Even though everyone was ordered to stop living their lives and wear a face veil for two years as a "cure" for the Wuhan coronavirus (COVID-19), suddenly it is no longer politically correct to boss people around now that the LGBT community is at the center of the latest outbreak.
Gregg Gonsalves wrote on Twitter that the answer to monkeypox "isn't (to) shut down all these parties, tell gay men to stop having sex at them or dancing in close proximity to each other."
"It hasn't worked for HIV or other kinds of infectious disease outbreaks among gay men," Gonsalves further claimed, going to bat on behalf of gays who want to continue their promiscuity and perversions unbridled. (Related: Did you know that the monkeypox false flag was planned last year as the next plandemic?)
Conservative commentator Matt Walsh responded to this by calling the hypocrisy "amazing." He suggested that the LGBT community is once again being given special treatment as a protected group, which happens often in today's society.
"They told us to lock down and stop living our lives for years to avoid COVID but now they say it would be stigmatizing and unfair to tell gay men to stop having random sex with strangers to avoid monkeypox," Walsh wrote.
"These are our 'public health experts,' folks."
Gonsalves, by the way, is a public health correspondent for the Nation. He also works as an associate professor at the Yale School of Public Health – meaning he is considered to be an "expert" on such matters.
While clarifying that he is "not an expert on the pathogen" of monkeypox, Gonsalves said he "know[s] something about infectious diseases among men who have sex with men."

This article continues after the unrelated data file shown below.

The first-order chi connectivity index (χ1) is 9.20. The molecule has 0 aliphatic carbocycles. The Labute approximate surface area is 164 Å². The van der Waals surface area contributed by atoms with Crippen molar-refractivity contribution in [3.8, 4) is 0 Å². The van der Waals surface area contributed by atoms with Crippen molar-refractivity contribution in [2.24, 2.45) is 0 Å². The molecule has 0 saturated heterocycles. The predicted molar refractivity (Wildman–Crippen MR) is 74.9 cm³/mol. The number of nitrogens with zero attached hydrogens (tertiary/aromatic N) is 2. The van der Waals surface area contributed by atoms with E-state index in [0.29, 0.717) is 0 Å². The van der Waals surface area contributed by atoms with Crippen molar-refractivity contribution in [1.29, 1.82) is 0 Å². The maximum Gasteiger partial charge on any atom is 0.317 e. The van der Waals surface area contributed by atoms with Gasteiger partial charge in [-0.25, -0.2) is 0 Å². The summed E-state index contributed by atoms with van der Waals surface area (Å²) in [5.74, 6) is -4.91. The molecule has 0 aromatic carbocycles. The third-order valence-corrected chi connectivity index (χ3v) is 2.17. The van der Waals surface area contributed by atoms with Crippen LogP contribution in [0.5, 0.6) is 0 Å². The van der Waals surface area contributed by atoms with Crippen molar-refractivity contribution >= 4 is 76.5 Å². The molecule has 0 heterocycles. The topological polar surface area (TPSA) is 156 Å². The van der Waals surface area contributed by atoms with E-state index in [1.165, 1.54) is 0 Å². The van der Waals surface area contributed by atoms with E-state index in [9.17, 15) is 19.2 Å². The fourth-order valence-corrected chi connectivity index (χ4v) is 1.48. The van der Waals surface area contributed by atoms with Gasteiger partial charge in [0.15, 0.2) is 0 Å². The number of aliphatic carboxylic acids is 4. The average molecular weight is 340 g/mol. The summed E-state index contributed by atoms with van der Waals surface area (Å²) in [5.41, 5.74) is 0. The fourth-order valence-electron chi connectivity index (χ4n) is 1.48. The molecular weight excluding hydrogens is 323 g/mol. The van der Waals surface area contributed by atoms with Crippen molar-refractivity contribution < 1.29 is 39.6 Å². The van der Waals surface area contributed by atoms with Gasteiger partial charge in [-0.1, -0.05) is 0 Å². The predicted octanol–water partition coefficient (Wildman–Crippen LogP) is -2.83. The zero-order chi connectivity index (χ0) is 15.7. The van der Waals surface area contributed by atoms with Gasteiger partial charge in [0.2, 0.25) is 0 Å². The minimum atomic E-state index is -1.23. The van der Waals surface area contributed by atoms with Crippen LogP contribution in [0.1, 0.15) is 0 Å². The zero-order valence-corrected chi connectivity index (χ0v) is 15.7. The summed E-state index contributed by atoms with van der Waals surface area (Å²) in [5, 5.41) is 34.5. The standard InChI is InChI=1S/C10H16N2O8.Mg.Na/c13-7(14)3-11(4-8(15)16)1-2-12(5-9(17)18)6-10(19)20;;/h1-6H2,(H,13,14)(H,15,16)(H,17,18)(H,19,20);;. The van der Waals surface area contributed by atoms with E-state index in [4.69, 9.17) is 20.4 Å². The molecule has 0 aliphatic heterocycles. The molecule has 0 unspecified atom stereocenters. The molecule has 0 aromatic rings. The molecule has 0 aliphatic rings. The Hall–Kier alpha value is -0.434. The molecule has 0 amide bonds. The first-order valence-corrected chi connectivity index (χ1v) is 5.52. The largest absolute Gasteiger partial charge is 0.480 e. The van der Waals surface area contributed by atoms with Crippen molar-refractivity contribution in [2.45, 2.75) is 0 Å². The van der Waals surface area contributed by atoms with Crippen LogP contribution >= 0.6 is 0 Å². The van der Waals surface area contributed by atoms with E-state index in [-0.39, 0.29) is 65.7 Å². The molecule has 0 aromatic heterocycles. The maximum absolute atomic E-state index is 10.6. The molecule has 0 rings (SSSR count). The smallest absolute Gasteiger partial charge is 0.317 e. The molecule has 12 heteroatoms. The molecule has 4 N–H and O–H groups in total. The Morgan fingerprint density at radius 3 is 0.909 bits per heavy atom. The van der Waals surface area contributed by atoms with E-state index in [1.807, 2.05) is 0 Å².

Gonsalves claimed that monkeypox is "not a gay disease," even though gay events are where the outbreaks started. Pointing out this fact, according to Gonsalves, is "perpetuating stigma and ignorance, damaging public health response to this and endangering lives."
So far, only gays seem to be contracting and spreading monkeypox, and yet Gonsalves wants us all to believe that everyone who engages in "close physical contact" is a vector.
"This is the setting in which most cases have been found in this global set of outbreaks, most likely disseminated via large social events," Gonsalves added, again playing defense for the gay community.
Instead of pointing out the facts (i.e., that gays are contracting and spreading monkeypox), Gonsalves instead urged the public not to panic and stigmatize, even though this is exactly what happened throughout the COVID plandemic when gays were not the focal point of disease spread.
"Don't suddenly become sex-negative," Gonsalves added in a tweet. "EDUCATE men on what to watch out for ... Ask people to stay home if they're sick or have some unusual lesion pop up (even if they aren't planning to have sex)."
"If we jump to 'cancel events and stop having sex,' we lose any hope of an effective response later if this doesn't burn itself out," he further wrote nonsensically.
At the start of the COVID plandemic, Tony Fauci infamously told gay men to continue hooking up with strangers because it was their "choice regarding a risk." It is too bad that this same choice was not afforded to everyday Americans who were ordered to stay masked and get jabbed for two years.
The latest news about monkeypox can be found at Outbreak.news.